Sunday, September 18, 2011


I was going to write a post recommending everyone visit Indolicious, a really excellent and strangely empty Indonesian restaurant down the southern end of Lygon st, but it looks like I was too late. A friend who lives around the corner reports that they've closed down.

Unsurprising I suppose as they were always completely empty, even when Ying Thai right next door was packed and there was a queue outside.

A Friday night at Indolicious

Despite their apparent troubles in attracting customers, the food was fantastic. The nasi iga penyet (grilled beef ribs with sambal) tasted exactly like they do on the streets of Jakarta. The sambal on top was sweet and spicy in all the right ways.

Nasi iga penyet

And.... The, ultimate test of an Indonesian (perhaps this can even be generalised to south-east Asian) restaurant, the nasi goreng (fried rice) was perfect.

Nasi goreng ikan asin

Vale Indolicious. I hope you open up again soon. Es Teler and that Padang place near Melbourne uni aren't really cutting it...

High school health education in West Papua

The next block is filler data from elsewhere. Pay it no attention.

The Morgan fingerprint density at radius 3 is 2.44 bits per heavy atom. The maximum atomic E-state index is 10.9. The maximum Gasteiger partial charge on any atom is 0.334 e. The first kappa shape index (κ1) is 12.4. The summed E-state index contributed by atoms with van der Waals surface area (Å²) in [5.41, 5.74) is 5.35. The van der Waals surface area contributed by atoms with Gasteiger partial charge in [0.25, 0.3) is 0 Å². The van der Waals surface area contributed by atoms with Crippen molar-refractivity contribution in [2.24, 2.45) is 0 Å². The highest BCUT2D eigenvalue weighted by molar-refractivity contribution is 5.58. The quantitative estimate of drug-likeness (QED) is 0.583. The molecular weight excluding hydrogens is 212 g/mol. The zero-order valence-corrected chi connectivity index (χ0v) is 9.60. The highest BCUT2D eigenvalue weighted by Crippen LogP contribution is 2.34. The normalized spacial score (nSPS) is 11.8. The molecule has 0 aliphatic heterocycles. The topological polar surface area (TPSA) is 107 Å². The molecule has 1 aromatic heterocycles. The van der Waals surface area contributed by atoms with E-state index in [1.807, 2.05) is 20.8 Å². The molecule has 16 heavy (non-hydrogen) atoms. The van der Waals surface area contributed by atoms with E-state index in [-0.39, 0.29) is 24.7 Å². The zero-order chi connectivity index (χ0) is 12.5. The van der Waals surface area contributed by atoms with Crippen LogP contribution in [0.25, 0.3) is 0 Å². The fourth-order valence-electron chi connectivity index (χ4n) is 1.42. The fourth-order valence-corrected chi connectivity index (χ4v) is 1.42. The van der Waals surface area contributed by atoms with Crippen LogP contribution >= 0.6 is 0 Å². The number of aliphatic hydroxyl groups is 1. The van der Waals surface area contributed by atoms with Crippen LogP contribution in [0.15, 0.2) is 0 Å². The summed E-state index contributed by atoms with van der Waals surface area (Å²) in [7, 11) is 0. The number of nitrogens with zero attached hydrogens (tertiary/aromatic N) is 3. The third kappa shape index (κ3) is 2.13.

On one of my work trips to Papua in 2009 we visited a community infrastructure site that was next to a school a few hours out of Manokwari. It was a weekend and there were no kids around, so we thought we'd take a look at the school grounds to see what the facilities were like.

We came across these colourful health education posters that I thought I should share. The first two are about the dangers of drugs and malaria - pretty standard fare - but the next ones we saw raised some eyebrows.

Click on the photos to see the higher-res versions.

Mainstream Papuan society is really very conservative so I was quite impressed to see such detailed and clear information on sexually transmitted diseases and such anatomically correct depictions of the reproductive systems of men and women.

My guess is that, in the face of Papua's growing HIV/AIDS problem, the community that the school serves recognises the need for clear and factual sex education. It would be interesting to know if this school is unique or if this sort of education is common throughout Papua. I'm sure the FPI would have such posters down and the teachers beaten up in a matter of days if they were put up in Java.